I have come to the conclusion, that I like the books better than the show. The show mucks with perfectly good material way too much. They need to leave a good thing well enough alone. Although, I do love the show, too, but now that I’m well-ensconced in the books, I love it just a little less.
I’m really ready for the boys to come home.

distracted and frustrated

This post is kind of a way for me to work out hitting a wall in my manuscript. All I want is to finish it. In my heart, I still love it. But after so many edits, this edit is really a bore to do. In my house, two kids are gone for a month, including the most distracting one. In and around my house is a lot of neglected house stuff, largely due to my trying to focus on the manuscript.
When I try to write at home, even if I have my mother-in-law take the three year old out of the house for a couple of hours, invariably I putz around finding other things to do until, lo and behold, they return, and I haven’t even pulled the critiqued manuscripts out of my tote bag.  Like the day last week, when Toots decided waking up throwing up was the way to go that day rather than out of the house with Grandma. I sank her into the couch with Netflix streaming kid videos, and the next thing I knew, I found myself hacking branches in the yard in 100 degree heat, because that apparently was immensely preferable to actually finishing my novel.
And I had a good session on it the day before when I did my usual Tuesday routine of packing everything up and taking it to the library to edit. Okay, so the next day, off to the library I went, and knocked through two chapters in a fairly painless edit session.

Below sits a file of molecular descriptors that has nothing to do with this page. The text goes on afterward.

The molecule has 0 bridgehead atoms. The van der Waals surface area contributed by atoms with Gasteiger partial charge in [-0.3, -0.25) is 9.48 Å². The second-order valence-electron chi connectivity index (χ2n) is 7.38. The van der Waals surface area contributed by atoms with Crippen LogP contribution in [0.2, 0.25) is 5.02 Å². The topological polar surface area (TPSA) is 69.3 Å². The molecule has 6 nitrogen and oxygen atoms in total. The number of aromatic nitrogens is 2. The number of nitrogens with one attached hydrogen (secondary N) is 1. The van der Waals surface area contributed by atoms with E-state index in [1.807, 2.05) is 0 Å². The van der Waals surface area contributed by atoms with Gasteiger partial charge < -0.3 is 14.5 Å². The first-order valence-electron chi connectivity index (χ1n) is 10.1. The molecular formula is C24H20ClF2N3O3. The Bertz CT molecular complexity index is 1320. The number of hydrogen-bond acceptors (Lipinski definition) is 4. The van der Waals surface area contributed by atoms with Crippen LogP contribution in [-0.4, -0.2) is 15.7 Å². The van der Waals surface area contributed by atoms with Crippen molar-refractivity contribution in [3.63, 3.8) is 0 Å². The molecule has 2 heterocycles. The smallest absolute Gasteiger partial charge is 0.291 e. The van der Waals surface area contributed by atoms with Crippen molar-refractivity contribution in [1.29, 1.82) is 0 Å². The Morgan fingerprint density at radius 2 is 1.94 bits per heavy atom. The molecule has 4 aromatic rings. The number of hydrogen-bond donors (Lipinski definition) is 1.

As I write this, I look back over this very morning, noting that, yes, I had an early doctor appointment, from which I left a bit upset, mostly just burnt out on doing the specialist shuffle, so I gave myself permission to see another human being, I mean tea chat with a friend, and then another friend who is back in town visiting from far far away showed up, and finally I trotted myself off to the library. I couldn’t settle in as the place was teaming with people, and then the summer camps came tromping through in droves, so I turned right around, having never even opened the laptop.
Home again, Toots was getting a dose of the one program I don’t let her watch, which frustrated me, because I thought I was pretty clear about that to Grandma, but I didn’t make a stink about it. (Do we really need one more show for her to request immediately and often?) I preferred to focus and to attempt to write during and after lunch, Toots’s nap time, and when Grandma typically goes upstairs for a reading rest of her own.
Well, then I started getting ideas. My, isn’t it a lovely day out there, not a hundred degrees, now that we had a good thunderstorm last night. I know! I’ll go out to the picnic table around the side of the house that has a little privacy and an outlet! I got all set up and touched my black keyboard in the sun – youch! like a stove burner that has been left on.
Trot everything – drink, lunch, boiling laptop back inside, two trips – turn on the a/c in the office, and try to “white noise out” that Toots is not interested in napping at that time. Stare at my laptop screen and start typing this instead.